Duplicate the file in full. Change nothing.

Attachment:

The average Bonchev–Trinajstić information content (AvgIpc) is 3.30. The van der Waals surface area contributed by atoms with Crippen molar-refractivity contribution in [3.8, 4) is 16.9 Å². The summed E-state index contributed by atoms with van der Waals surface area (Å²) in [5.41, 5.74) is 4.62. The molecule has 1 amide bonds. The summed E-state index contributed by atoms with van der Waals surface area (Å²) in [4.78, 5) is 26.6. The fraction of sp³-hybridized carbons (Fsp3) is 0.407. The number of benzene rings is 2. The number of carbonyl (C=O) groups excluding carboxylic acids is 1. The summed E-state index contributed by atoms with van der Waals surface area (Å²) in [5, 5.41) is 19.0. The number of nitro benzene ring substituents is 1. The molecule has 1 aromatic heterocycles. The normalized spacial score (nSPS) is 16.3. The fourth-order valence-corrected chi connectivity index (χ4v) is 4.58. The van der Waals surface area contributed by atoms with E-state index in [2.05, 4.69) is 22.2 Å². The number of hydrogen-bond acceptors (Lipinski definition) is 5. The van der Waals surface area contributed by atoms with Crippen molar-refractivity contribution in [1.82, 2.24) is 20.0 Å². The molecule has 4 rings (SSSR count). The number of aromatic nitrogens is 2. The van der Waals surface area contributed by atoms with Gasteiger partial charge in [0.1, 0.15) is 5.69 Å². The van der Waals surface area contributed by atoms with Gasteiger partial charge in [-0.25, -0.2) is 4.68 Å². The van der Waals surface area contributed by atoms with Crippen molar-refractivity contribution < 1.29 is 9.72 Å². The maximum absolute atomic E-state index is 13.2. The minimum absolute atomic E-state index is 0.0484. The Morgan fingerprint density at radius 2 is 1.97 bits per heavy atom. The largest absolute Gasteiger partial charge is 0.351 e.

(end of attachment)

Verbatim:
The average Bonchev–Trinajstić information content (AvgIpc) is 3.30. The van der Waals surface area contributed by atoms with Crippen molar-refractivity contribution in [3.8, 4) is 16.9 Å². The summed E-state index contributed by atoms with van der Waals surface area (Å²) in [5.41, 5.74) is 4.62. The molecule has 1 amide bonds. The summed E-state index contributed by atoms with van der Waals surface area (Å²) in [4.78, 5) is 26.6. The fraction of sp³-hybridized carbons (Fsp3) is 0.407. The number of benzene rings is 2. The number of carbonyl (C=O) groups excluding carboxylic acids is 1. The summed E-state index contributed by atoms with van der Waals surface area (Å²) in [5, 5.41) is 19.0. The number of nitro benzene ring substituents is 1. The molecule has 1 aromatic heterocycles. The normalized spacial score (nSPS) is 16.3. The fourth-order valence-corrected chi connectivity index (χ4v) is 4.58. The van der Waals surface area contributed by atoms with E-state index in [2.05, 4.69) is 22.2 Å². The number of hydrogen-bond acceptors (Lipinski definition) is 5. The van der Waals surface area contributed by atoms with Crippen molar-refractivity contribution in [1.82, 2.24) is 20.0 Å². The molecule has 4 rings (SSSR count). The number of aromatic nitrogens is 2. The van der Waals surface area contributed by atoms with Gasteiger partial charge in [0.1, 0.15) is 5.69 Å². The van der Waals surface area contributed by atoms with Gasteiger partial charge in [-0.25, -0.2) is 4.68 Å². The van der Waals surface area contributed by atoms with Crippen molar-refractivity contribution < 1.29 is 9.72 Å². The maximum absolute atomic E-state index is 13.2. The minimum absolute atomic E-state index is 0.0484. The Morgan fingerprint density at radius 2 is 1.97 bits per heavy atom. The largest absolute Gasteiger partial charge is 0.351 e.